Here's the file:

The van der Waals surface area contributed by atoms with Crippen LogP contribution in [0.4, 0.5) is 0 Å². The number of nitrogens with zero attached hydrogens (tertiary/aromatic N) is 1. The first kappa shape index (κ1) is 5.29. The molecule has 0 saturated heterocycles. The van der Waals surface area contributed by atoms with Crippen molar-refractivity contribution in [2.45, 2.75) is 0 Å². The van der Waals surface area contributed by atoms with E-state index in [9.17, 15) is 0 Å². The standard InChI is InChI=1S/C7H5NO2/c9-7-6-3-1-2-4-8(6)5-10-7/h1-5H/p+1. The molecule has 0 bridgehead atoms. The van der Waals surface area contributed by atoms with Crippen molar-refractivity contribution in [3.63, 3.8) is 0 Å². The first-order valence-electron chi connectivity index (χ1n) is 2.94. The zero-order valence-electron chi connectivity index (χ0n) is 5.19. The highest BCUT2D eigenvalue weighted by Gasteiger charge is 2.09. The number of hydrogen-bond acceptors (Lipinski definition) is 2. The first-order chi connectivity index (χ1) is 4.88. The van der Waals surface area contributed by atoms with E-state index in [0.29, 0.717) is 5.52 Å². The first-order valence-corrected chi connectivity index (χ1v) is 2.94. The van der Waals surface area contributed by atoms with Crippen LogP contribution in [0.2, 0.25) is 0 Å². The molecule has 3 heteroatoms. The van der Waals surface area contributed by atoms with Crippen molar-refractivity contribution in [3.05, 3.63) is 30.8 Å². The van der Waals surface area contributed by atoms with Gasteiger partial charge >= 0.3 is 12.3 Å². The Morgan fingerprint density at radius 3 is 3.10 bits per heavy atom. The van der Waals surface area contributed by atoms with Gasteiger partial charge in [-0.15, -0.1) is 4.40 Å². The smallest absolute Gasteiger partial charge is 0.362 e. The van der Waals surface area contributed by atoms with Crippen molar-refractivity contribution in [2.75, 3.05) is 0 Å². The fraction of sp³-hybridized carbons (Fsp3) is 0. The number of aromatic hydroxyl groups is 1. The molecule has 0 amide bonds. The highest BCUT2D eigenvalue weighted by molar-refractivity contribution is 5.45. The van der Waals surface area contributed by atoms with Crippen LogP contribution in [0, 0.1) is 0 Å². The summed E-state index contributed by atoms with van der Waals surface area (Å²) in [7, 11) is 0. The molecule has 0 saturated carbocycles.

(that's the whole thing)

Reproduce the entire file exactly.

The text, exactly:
The van der Waals surface area contributed by atoms with Crippen LogP contribution in [0.4, 0.5) is 0 Å². The number of nitrogens with zero attached hydrogens (tertiary/aromatic N) is 1. The first kappa shape index (κ1) is 5.29. The molecule has 0 saturated heterocycles. The van der Waals surface area contributed by atoms with Crippen molar-refractivity contribution in [2.45, 2.75) is 0 Å². The van der Waals surface area contributed by atoms with E-state index in [9.17, 15) is 0 Å². The standard InChI is InChI=1S/C7H5NO2/c9-7-6-3-1-2-4-8(6)5-10-7/h1-5H/p+1. The molecule has 0 bridgehead atoms. The van der Waals surface area contributed by atoms with Crippen molar-refractivity contribution in [3.63, 3.8) is 0 Å². The first-order valence-electron chi connectivity index (χ1n) is 2.94. The zero-order valence-electron chi connectivity index (χ0n) is 5.19. The highest BCUT2D eigenvalue weighted by Gasteiger charge is 2.09. The number of hydrogen-bond acceptors (Lipinski definition) is 2. The first-order chi connectivity index (χ1) is 4.88. The van der Waals surface area contributed by atoms with E-state index in [0.29, 0.717) is 5.52 Å². The first-order valence-corrected chi connectivity index (χ1v) is 2.94. The van der Waals surface area contributed by atoms with Crippen LogP contribution in [0.2, 0.25) is 0 Å². The molecule has 3 heteroatoms. The van der Waals surface area contributed by atoms with Crippen molar-refractivity contribution in [3.05, 3.63) is 30.8 Å². The van der Waals surface area contributed by atoms with Gasteiger partial charge >= 0.3 is 12.3 Å². The Morgan fingerprint density at radius 3 is 3.10 bits per heavy atom. The van der Waals surface area contributed by atoms with Gasteiger partial charge in [-0.15, -0.1) is 4.40 Å². The smallest absolute Gasteiger partial charge is 0.362 e. The van der Waals surface area contributed by atoms with Crippen molar-refractivity contribution in [2.75, 3.05) is 0 Å². The fraction of sp³-hybridized carbons (Fsp3) is 0. The number of aromatic hydroxyl groups is 1. The molecule has 0 amide bonds. The highest BCUT2D eigenvalue weighted by molar-refractivity contribution is 5.45. The van der Waals surface area contributed by atoms with Crippen LogP contribution in [0, 0.1) is 0 Å². The summed E-state index contributed by atoms with van der Waals surface area (Å²) in [7, 11) is 0. The molecule has 0 saturated carbocycles.